Basic troubleshooting steps to fix issues in Lightroom

This document contains basic troubleshooting steps that solve most problems you can encounter while using Lightroom. Try all the steps below before posting on the forums for Lightroom specific issues.


If you encounter a crash, be sure to submit all crash reports. If you submit a crash report for a known issue and include your email address, we can email you a solution to correct the problem.

Known issues in Lightroom

Check to see if the issue you're encountering is a known issue in the latest release of Lightroom.

See Known issues in Lightroom.

Get the latest camera support

One of the most commonly asked questions is "How do I get raw file support for the latest cameras?"

See Photoshop or Lightroom doesn't support my camera.

Install the latest Lightroom updates

You can fix many problems by simply making sure that your Adobe software is up-to-date.

See Keep Lightroom up to date.


Adobe provides technical support and security fixes for the current version and the prior version. Bug fixes are only provided for the current version. See Lightroom - Supported versions for complete details.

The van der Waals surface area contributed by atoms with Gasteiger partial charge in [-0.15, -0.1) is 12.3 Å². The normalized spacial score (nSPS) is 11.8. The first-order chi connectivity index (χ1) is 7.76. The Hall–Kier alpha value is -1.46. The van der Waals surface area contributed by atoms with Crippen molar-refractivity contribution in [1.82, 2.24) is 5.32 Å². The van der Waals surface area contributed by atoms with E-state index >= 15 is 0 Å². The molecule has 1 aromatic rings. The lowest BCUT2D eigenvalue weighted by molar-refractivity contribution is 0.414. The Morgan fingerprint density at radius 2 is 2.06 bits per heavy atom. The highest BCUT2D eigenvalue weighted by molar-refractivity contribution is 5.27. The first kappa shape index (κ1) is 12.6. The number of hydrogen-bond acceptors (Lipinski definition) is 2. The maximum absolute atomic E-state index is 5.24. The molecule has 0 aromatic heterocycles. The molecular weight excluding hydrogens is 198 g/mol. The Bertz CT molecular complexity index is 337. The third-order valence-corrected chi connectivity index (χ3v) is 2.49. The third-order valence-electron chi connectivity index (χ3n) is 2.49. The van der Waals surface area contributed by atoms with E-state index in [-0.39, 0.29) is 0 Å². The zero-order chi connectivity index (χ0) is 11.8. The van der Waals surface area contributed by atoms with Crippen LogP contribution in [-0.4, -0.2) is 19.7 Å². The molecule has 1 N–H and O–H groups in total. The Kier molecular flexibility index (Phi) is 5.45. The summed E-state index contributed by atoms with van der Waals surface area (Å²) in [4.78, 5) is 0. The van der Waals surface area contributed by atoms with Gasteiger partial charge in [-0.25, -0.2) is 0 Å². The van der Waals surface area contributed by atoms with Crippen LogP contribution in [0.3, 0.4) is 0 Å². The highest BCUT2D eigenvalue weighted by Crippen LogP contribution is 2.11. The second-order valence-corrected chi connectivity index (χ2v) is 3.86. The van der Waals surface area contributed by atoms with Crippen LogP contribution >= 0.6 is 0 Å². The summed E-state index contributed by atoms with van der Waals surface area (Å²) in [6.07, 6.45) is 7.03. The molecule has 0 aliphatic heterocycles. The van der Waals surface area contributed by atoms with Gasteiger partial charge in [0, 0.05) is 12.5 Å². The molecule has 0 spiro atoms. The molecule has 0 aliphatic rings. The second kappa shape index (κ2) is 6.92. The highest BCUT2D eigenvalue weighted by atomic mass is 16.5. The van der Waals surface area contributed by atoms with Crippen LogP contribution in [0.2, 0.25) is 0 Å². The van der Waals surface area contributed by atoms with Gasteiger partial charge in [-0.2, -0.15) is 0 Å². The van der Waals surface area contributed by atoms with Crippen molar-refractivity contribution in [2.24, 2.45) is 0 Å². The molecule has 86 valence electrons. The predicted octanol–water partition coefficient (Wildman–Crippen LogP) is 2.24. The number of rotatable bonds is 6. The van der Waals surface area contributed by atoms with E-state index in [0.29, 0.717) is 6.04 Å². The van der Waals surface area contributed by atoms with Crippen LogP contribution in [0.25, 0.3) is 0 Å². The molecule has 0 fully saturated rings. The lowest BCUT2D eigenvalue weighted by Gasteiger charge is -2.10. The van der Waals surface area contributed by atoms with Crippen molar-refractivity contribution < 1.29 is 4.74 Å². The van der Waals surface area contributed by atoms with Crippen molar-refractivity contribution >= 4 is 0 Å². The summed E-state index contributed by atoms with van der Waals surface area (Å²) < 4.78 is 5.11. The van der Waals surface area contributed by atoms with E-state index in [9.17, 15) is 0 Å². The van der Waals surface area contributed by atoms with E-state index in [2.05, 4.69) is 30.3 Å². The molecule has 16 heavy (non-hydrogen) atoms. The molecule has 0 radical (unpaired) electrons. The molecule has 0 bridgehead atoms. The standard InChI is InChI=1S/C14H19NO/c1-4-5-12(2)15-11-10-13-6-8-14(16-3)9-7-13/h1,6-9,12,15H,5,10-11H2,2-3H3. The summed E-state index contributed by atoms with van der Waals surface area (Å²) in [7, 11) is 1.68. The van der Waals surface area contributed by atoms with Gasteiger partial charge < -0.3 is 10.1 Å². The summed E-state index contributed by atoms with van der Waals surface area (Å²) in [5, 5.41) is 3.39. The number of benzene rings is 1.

Install operating system updates

You can fix many problems by simply making sure your operating system (OS) is up-to-date.

When a new major OS update is released, Adobe recommends that you perform your own testing on a non-production partition to ensure that the brand-new OS works well with your current hardware and drivers.

Creative Cloud doesn’t show available updates, or applications are in trial mode

Not seeing the available updates? Are your applications showing as trials?

See Available updates not listed.

I can't activate Lightroom, or applications are in trial mode

Not able to activate Lightroom or applications are appearing as trials?

See Troubleshooting licensing errors | Creative Cloud.

Install graphics card (GPU) driver updates